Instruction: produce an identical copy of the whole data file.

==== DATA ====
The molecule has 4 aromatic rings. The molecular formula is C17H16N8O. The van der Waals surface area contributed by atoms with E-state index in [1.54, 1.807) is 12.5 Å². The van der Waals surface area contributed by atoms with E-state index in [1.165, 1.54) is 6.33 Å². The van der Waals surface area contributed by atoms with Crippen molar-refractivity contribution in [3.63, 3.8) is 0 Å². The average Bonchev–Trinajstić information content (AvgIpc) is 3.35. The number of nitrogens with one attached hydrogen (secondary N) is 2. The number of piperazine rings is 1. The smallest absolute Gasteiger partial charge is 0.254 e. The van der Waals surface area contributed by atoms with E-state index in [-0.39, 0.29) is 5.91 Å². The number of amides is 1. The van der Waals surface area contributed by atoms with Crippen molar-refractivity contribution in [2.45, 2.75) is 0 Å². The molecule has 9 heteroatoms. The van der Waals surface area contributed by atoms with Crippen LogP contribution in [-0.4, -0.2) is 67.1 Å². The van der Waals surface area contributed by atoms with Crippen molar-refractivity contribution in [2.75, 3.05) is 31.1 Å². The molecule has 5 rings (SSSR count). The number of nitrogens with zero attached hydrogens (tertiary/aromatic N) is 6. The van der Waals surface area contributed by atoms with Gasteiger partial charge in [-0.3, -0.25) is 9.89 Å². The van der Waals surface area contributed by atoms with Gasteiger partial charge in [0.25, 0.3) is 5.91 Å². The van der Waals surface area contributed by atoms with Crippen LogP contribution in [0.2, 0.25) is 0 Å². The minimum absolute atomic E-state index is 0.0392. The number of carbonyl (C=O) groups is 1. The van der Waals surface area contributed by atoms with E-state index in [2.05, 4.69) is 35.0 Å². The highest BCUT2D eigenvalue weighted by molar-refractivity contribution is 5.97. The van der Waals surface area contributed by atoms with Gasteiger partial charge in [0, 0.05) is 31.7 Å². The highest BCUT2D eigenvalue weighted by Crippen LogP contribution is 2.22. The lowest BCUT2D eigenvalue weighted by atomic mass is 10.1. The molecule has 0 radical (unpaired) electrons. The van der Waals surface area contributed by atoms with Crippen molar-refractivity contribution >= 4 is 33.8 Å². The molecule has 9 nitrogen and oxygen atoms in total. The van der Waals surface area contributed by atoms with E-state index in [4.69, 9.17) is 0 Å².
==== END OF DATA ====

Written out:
The molecule has 4 aromatic rings. The molecular formula is C17H16N8O. The van der Waals surface area contributed by atoms with E-state index in [1.54, 1.807) is 12.5 Å². The van der Waals surface area contributed by atoms with E-state index in [1.165, 1.54) is 6.33 Å². The van der Waals surface area contributed by atoms with Crippen molar-refractivity contribution in [3.63, 3.8) is 0 Å². The average Bonchev–Trinajstić information content (AvgIpc) is 3.35. The number of nitrogens with one attached hydrogen (secondary N) is 2. The number of piperazine rings is 1. The smallest absolute Gasteiger partial charge is 0.254 e. The van der Waals surface area contributed by atoms with E-state index in [-0.39, 0.29) is 5.91 Å². The number of amides is 1. The van der Waals surface area contributed by atoms with Crippen molar-refractivity contribution in [2.45, 2.75) is 0 Å². The molecule has 9 heteroatoms. The van der Waals surface area contributed by atoms with Crippen LogP contribution in [-0.4, -0.2) is 67.1 Å². The van der Waals surface area contributed by atoms with Crippen molar-refractivity contribution in [2.75, 3.05) is 31.1 Å². The molecule has 5 rings (SSSR count). The number of nitrogens with zero attached hydrogens (tertiary/aromatic N) is 6. The van der Waals surface area contributed by atoms with Gasteiger partial charge in [-0.3, -0.25) is 9.89 Å². The van der Waals surface area contributed by atoms with Gasteiger partial charge in [0.25, 0.3) is 5.91 Å². The van der Waals surface area contributed by atoms with Crippen LogP contribution in [0.2, 0.25) is 0 Å². The minimum absolute atomic E-state index is 0.0392. The number of carbonyl (C=O) groups is 1. The van der Waals surface area contributed by atoms with E-state index in [2.05, 4.69) is 35.0 Å². The highest BCUT2D eigenvalue weighted by molar-refractivity contribution is 5.97. The van der Waals surface area contributed by atoms with Gasteiger partial charge in [0, 0.05) is 31.7 Å². The highest BCUT2D eigenvalue weighted by Crippen LogP contribution is 2.22. The lowest BCUT2D eigenvalue weighted by atomic mass is 10.1. The molecule has 0 radical (unpaired) electrons. The van der Waals surface area contributed by atoms with Crippen molar-refractivity contribution >= 4 is 33.8 Å². The molecule has 9 nitrogen and oxygen atoms in total. The van der Waals surface area contributed by atoms with E-state index in [4.69, 9.17) is 0 Å².